In its simplest definition: Equalization involves selectively boosting or cutting bands of frequencies to improve the performance of a sound reinforcement system.
Like many other audio technologies, EQ was born in telecommunications, where filters were used to restore and flatten all frequencies, so that response to all frequencies would be equal – hence the label “equalization”. Hollywood came on board in the early 1930s with the emergency of ‘talkies’, but it wasn’t until the late 1950s and early 1960s that Texas academics in the field of Physics did research that led to precursors of today’s pro audio technology. By the 1980s, graphic equalizers on our home stereo systems were the portals to EQ and many of us had a good time adjusting the sliders.
In the natural world, the sounds we hear are incredibly complex. As we walk down a city street, we hear the rumble of a subway train, a police siren, the boom-boom-boom of an enhanced bass car stereo passing by or the voice of the person walking next to us. But in a live sound or recording situation, none of us wants the listener to either cover his ears or struggle to pick out a specific sound source.
What equalization can do when used properly
- Noticeably, but not dramatically, improve the naturalness or intelligibility of a sound reinforcement system by emphasizing the frequency ranges most critical for speech.
- Noticeably, but not dramatically, increase the overall output level of a sound reinforcement system by reducing the system’s output in the frequency bands at which feedback occurs. These frequency bands will differ from system to system based on many variables, including room acoustics, microphone placement/design, loudspeaker location/design, even air temperature.
What equalization can’t do
- Make a poorly designed sound reinforcement system work satisfactorily. Every sound reinforcement system is subject to the laws of physics.
- Improve intelligibility problems caused by reverberation, reflections, mechanical vibration, high background noise levels, or other problems caused by the location or physical design of the room. These problems are acoustical in nature and can’t be solved electronically. They must be resolved with acoustical solutions, such as sound absorbent panels and heavy drapes.
- Improve intelligibility problems caused by the talker being too far from the microphone.
- Improve the performance of sub-standard audio components in the sound reinforcement system.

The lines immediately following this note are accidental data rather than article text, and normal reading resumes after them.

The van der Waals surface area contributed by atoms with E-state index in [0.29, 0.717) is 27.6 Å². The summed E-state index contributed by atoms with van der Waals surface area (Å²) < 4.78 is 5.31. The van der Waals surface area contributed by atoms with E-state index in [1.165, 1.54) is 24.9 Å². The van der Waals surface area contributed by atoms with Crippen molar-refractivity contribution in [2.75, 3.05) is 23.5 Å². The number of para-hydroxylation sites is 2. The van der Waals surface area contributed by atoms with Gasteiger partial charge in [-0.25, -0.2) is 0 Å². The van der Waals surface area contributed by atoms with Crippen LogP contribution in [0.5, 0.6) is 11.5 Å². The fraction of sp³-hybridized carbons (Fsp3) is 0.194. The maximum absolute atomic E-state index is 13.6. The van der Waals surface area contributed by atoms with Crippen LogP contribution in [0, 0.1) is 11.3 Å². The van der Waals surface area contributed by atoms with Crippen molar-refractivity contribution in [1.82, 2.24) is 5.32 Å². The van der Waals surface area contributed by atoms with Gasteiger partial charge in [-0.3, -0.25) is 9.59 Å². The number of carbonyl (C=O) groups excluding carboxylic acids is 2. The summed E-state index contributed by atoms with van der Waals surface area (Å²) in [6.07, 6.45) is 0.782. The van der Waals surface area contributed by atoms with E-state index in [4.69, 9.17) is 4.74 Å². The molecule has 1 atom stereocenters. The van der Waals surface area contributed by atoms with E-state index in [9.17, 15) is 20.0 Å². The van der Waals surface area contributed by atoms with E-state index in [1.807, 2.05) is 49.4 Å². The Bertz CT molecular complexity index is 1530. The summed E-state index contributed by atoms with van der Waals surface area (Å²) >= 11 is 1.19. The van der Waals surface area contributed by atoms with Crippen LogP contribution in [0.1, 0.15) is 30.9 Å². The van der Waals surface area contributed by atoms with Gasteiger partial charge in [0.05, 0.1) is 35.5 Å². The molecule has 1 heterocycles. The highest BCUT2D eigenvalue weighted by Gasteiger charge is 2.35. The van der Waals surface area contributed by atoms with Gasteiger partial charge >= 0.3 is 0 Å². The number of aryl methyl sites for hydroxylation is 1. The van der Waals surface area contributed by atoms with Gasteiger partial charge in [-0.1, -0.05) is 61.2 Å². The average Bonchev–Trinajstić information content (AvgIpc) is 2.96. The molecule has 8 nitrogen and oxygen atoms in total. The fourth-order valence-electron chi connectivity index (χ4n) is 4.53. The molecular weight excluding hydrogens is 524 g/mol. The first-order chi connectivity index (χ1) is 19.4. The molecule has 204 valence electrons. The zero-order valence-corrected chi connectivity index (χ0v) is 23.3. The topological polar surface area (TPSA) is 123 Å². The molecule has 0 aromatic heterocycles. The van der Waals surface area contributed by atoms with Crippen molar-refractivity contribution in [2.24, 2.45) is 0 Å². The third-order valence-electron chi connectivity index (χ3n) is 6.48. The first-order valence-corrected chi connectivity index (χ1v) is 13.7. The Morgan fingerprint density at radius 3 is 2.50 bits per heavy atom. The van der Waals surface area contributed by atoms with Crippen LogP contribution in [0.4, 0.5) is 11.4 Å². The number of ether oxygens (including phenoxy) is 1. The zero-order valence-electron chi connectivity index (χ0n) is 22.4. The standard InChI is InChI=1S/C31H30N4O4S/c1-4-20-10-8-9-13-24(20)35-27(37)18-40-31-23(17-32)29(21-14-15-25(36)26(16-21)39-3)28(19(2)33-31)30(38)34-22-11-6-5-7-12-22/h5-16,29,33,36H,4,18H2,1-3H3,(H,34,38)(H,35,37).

- Eliminate distortion or noise problems caused by mismatched audio levels between system components.
- Improve echo return problems in teleconferencing systems.
How to approach equalization
Here are some general guidelines to consider when you’re trying to find your space.
20Hz to 80Hz: This is your sense of power in an instrument or mix. It’s the stuff you feel more then hear. The kick drum and bass guitar are down here in this range.
80Hz to 250Hz: The area where everything comes together. This is where a lot of things can go wrong and too much in here will make a mix sound sloppy.
250Hz to 2kHz: Most of your fundamental harmonics are in this range. These are some of the most critical frequencies to building a solid mix. Learn what instruments are most dominant in these frequencies and clean up around them.
2kHz to 5kHz: Here you will find the clarity to almost everything. But be careful, too much of a good thing can start to sound harsh. This is an area where subtly is the key.
5kHz to 8kHz: Mostly sibilance and “s” sounds. Much of the vocal consonants are defined in this range.
8kHz to 20kHz: Brilliance is the word here, the top end of cymbals.
Approach equalization gently and slowly! After every adjustment, listen carefully to the resulting sound. The goal is to improve sound quality as well as increase the gain before feedback. When the system is loud enough and/or clear enough, stop equalizing! Also, stop equalizing and examine the complete sound reinforcement system in detail whenever the equalization causes degradation in the sound quality.